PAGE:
This book offers a critical edition of arguably the greatest work of English theology in the 20th century: Austin Farrer's Bampton Lectures published as The Glass of Vision in 1948. Farrer was an interdisciplinary genius who made original contributions to philosophy, theology, and biblical studies, as well as to our understanding of the role of imagination in human thought and Christian doctrine. According to Farrer, the three primary themes of these lectures are 'scripture, metaphysics, and poetry,' individually and in relation to each other. The lectures defend his famous theory of divine revelation through images rather than propositions or events, a provocative account of the place of metaphysical reasoning in theology, and a literary approach to the Biblical text that was decades ahead of its time and is still controversial.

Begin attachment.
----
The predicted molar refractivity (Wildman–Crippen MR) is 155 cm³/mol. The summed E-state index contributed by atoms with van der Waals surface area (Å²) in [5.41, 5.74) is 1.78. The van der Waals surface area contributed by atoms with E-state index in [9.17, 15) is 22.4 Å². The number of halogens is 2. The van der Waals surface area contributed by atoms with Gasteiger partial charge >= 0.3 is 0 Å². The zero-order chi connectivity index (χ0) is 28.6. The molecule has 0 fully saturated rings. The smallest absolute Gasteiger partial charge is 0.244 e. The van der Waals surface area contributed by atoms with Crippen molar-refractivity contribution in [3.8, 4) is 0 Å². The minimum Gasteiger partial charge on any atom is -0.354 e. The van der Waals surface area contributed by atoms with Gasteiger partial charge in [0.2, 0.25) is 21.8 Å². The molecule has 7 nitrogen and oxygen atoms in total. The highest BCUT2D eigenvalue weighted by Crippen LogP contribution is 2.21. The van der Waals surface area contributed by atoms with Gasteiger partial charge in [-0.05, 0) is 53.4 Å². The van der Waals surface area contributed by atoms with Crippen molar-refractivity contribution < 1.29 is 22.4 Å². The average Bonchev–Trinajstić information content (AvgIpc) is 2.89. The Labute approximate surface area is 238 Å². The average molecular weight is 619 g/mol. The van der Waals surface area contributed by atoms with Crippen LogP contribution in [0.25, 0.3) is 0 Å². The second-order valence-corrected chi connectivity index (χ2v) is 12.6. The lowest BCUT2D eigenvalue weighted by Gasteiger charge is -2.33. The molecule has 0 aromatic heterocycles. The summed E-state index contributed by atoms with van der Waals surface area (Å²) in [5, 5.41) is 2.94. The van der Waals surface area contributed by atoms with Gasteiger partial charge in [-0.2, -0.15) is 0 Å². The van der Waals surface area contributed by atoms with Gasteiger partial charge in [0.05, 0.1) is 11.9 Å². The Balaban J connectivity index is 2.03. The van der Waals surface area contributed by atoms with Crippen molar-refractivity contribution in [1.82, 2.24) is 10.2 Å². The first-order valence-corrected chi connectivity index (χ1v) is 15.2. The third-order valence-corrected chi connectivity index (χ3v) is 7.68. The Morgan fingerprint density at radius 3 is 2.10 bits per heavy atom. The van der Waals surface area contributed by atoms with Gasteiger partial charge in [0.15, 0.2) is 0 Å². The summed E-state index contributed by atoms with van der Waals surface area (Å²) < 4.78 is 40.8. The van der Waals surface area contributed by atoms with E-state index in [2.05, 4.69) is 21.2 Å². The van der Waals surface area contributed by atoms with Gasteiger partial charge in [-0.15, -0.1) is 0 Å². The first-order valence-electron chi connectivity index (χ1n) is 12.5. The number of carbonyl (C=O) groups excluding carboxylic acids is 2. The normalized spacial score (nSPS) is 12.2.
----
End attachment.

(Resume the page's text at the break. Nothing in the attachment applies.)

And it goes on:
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This is the first comprehensive study of the theological significance of Paul Claudel, a poet frequently cited by literary-minded theologians in Europe and theologically-minded poets (such as von Balthasar, de Lubac and Eliot). His writing combines cosmology and history, Bible and metaphysics, liturgy and the drama of human personality. His work,…
The Glass of Vision has generated a rich and interesting interdisciplinary conversation that has lasted for decades, starting with commentators such as Helen Gardner and Frank Kermode. In addition to Farrer's full text, this critical edition also contains an introduction to the significance and context of Farrer's thought, and a selection of thirty-years' worth of commentary by leading British and European theologians and literary scholars: David Brown, Ingolf Dalferth, Hans Haugh, Douglas Hedley, David Jasper, and Gerard Loughlin. Of interest to literary and biblical scholars, theologians, and philosophers, this book holds particular value for those exploring the nature of imagination in contemporary thought and scholarship.